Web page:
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Szombathely, Hungary

Zong F.,Karolinska Institutet | Fthenou E.,University of Crete | Mundt F.,Karolinska Institutet | Szatmari T.,Karolinska Institutet | And 6 more authors.
PLoS ONE | Year: 2011

Background: Syndecans are proteoglycans whose core proteins have a short cytoplasmic domain, a transmembrane domain and a large N-terminal extracellular domain possessing glycosaminoglycan chains. Syndecans are involved in many important cellular processes. Our recent publications have demonstrated that syndecan-1 translocates into the nucleus and hampers tumor cell proliferation. In the present study, we aimed to investigate the role of syndecan-1 in tumor cell adhesion and migration, with special focus on the importance of its distinct protein domains, to better understand the structure-function relationship of syndecan-1 in tumor progression. Methodology/Principal Findings: We utilized two mesenchymal tumor cell lines which were transfected to stably overexpress full-length syndecan-1 or truncated variants: the 78 which lacks the extracellular domain except the DRKE sequence proposed to be essential for oligomerization, the 77 which lacks the whole extracellular domain, and the RMKKK which serves as a nuclear localization signal. The deletion of the RMKKK motif from full-length syndecan-1 abolished the nuclear translocation of this proteoglycan. Various bioassays for cell adhesion, chemotaxis, random movement and wound healing were studied. Furthermore, we performed gene microarray to analyze the global gene expression pattern influenced by syndecan-1. Both full-length and truncated syndecan-1 constructs decrease tumor cell migration and motility, and affect cell adhesion. Distinct protein domains have differential effects, the extracellular domain is more important for promoting cell adhesion, while the transmembrane and cytoplasmic domains are sufficient for inhibition of cell migration. Cell behavior seems to depend also on the nuclear translocation of syndecan-1. Many genes are differentially regulated by syndecan-1 and a number of genes are actually involved in cell adhesion and migration. Conclusions/Significance: Our results demonstrate that syndecan-1 regulates mesenchymal tumor cell adhesion and migration, and different domains have differential effects. Our study provides new insights into better understanding of the role of syndecans in tumor progression. © 2011 Zong et al. Source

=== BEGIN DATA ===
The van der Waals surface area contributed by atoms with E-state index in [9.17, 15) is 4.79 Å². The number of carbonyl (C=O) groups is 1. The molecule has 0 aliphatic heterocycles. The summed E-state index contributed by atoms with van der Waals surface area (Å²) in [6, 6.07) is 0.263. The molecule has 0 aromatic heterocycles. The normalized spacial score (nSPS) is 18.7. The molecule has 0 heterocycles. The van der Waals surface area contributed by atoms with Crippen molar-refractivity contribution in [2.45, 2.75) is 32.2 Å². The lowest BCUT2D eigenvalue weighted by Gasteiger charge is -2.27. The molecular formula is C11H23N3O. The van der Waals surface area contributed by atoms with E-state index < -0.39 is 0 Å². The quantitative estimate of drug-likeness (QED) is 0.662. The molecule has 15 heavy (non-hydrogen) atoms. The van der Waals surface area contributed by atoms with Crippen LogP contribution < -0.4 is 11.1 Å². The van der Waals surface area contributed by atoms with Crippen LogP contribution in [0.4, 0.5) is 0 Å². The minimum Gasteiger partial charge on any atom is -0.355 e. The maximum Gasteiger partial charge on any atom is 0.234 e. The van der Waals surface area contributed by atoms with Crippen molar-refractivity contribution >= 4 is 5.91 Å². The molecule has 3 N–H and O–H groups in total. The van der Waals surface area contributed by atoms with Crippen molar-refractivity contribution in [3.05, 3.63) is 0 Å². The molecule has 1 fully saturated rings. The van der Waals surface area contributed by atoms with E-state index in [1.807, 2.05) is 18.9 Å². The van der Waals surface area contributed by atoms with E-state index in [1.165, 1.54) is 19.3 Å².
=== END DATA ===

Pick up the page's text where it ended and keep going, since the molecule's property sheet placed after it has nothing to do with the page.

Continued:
Letoha T.,Hungarian Academy of Sciences | Letoha T.,Pharmacoidea Ltd. | Keller-Pinter A.,University of Szeged | Kusz E.,Hungarian Academy of Sciences | And 8 more authors.
Biochimica et Biophysica Acta - Biomembranes | Year: 2010

Cell-penetrating peptides (CPPs) are short peptides capable of translocating across the plasma membrane of live cells and transporting conjugated compounds intracellularly. Fifteen years after discovering the first model cationic CPPs, penetratin and TAT, CPP internalization is still challenging many questions. Particularly it has been unknown whether CPPs enter the cells with or without mediation of a specific surface receptor. Here we report that syndecan-4, the universally expressed isoform of the syndecan family of transmembrane proteoglycans, binds and mediates transport of the three most frequently utilized cationic CPPs (penetratin, octaarginine and TAT) into the cells. Quantitative uptake studies and mutational analyses demonstrate that attachment of the cationic CPPs is mediated by specific interactions between the heparan sulfate chains of syndecan-4 and the CPPs. Protein kinase C alpha is also heavily involved in the uptake mechanism. The collected data give the first direct evidence on the receptor-mediated uptake of cationic CPPs and may replace the long-thought, but already contradicted membrane penetration hypothesis. Thus our study might give an answer for a decade long debate and foster the development of rationalized, syndecan-4 targeted novel delivery technologies. © 2010 Elsevier B.V. Source